Doug Makaroff and his team at Living Forest Communities , based in Victoria, British Columbia, have created the Conservation Community Model that puts real estate to the service of conservation through the creation of attractive light-on-the-land residential hamlets modeled after traditional European villages, that will pay for the conservation of the majority of the land.
The primary objective of the model is to establish and maintain sustainable, natural forest ecosystems in perpetuity through land conservation, ecosystem based forestry and agroforestry. The small light-on-the-land real estate component of the project acts as the economic kicker to make the entire model viable. This is the only known model in the province that works to preserve large areas of land through the free market system.
Dubbed the “85/15 Model”, Living Forest Communities registers restrictive covenants with a trusted third party conservation group or municipality on 85 per cent of the land for eco-system based forestry, value-added manufacturing, and conservation. The remaining 15 per cent of the land is used for organic food production, clustered hamlets of homes, shops and compatible eco-tourism activities.
The current Living Forest Communities Project is located close to Shawnigan Lake, just 45 minutes north of Victoria on Vancouver Island. At the Elkingtion Forest project the homes have been designed in a European style with the front doors opening onto a public square or green space, while the back decks overlook 1000 acres or more of wild forestland.
Even though the development footprint is less than 15 per cent, the Living Forest Community model provides investors with a solid return on investment. In exchange for a lower land cost, Living Forest Community staff (former municipal lawyers and planners) arrange for conservation tax credits to go to the current landowners, and/or arrange for life leases or the transfer of future building rights to the heirs as part of the rezoning process. There are also lower servicing costs due to the clustering of the development, with shorter, narrower contour hugging roads, more efficient integrated water, wastewater, rain water systems, and other light on the land infrastructure.
There is a strong demand for beautifully designed, unique, handmade homes surrounded by pristine natural environments and Living Forest Communities is about to make this dream come true for 77 homeowners. Potential home buyers like the concept of living in a conservation community where the members jointly act as watershed and forest stewards.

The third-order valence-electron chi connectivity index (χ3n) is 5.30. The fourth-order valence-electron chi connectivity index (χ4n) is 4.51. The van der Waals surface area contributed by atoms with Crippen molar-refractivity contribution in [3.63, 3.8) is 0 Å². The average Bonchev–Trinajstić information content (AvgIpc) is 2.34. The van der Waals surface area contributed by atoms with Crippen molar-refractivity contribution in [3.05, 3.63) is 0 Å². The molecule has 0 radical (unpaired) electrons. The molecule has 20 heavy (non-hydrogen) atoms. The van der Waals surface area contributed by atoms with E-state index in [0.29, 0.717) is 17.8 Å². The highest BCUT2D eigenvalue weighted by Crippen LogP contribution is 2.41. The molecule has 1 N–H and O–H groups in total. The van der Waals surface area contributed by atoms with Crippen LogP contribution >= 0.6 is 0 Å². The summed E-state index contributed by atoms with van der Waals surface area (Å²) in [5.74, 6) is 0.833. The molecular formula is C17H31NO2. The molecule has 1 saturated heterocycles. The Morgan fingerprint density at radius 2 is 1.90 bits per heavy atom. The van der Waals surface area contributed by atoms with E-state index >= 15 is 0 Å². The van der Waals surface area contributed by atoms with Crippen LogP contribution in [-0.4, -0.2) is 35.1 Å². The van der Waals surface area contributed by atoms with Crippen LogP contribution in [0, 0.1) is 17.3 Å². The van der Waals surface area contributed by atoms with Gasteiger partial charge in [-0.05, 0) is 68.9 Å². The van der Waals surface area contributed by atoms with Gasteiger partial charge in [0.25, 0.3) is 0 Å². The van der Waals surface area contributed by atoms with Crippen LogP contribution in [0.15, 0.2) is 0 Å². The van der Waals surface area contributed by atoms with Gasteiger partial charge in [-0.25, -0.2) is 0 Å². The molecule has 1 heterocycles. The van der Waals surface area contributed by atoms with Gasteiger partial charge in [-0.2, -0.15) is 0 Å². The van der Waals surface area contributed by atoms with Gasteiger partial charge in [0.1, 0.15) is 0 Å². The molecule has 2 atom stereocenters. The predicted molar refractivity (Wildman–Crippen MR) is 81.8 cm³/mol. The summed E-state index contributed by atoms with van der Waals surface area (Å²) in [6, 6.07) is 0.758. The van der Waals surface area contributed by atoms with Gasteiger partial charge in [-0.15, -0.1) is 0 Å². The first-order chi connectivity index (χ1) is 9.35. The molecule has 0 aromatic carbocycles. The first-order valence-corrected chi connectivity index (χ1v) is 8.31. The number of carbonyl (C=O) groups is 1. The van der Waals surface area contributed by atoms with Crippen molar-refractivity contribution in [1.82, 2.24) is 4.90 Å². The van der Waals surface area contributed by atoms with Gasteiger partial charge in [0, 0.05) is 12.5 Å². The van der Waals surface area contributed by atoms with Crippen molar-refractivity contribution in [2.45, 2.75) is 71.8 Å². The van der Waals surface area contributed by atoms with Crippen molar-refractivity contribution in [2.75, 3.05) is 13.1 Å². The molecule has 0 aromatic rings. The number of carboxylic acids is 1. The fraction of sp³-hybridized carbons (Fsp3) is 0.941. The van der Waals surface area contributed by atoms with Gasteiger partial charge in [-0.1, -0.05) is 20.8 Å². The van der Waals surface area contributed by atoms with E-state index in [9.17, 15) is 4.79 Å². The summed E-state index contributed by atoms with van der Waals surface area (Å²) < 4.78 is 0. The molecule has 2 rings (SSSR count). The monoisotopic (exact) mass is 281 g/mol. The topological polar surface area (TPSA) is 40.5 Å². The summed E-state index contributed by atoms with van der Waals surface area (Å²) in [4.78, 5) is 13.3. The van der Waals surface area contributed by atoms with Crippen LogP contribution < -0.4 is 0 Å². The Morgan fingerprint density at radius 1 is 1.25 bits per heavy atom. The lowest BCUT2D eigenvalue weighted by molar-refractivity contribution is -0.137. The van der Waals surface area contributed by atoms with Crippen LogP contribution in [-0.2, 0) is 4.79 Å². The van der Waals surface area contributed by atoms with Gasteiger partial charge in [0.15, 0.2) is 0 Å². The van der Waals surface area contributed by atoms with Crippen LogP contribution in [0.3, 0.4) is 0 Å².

The eco-system based management of the forest according to Forest Stewardship Council principles leaves the forest feeling like a park, even after some timber has been gently harvested. One interested buyer recently said that the Living Forest Community model “is like having a home in your own provincial or national park.”
Perhaps the biggest benefit of this model is the incredible amount of public support and media relations that these kind of projects have recently been achieving. Doug Makaroff, President of Living Forest Communities explains, “It really helps when the largest and most vocal environmental groups are standing behind you at a public hearing and writing blogs to their members to rally further support.”
However, he adds that developers should not see this as a clever trick for flipping already clear cut land out of forestry into suburban styled development. “When we talk about this model, we are only looking for large parcels of land imminently threatened by clear cutting where there is the potential to prevent the loss of habitat and carbon sequestration. We only consider parcels over 200 acres that are at least 70 per cent covered by trees that are at least 50 years old. We design the clustered hamlets so that they are nestled into the landscape.” Local employment, local food production and alternative transportation options work to further ensure that they are truly creating sustainable communities that will thrive long into the future.
The Conservation Communities bring a highly differentiated product to the real estate market. While traditional developments have often created conflicts in communities this model offers a win-win-win solution for many regions. There is an appetite from local municipal governments for this kind of sustainable solution to community land use issues, the eco forestry and agro forestry portions of the project will create meaningful employment and the community will benefit from the intact and healthy watershed and forests for generations to come.
To learn more about Living Forest Communities and the current Elkington Forest property please visit :https://www.livingforestcommunities.com or call Doug Makaroff at 250-386-6600.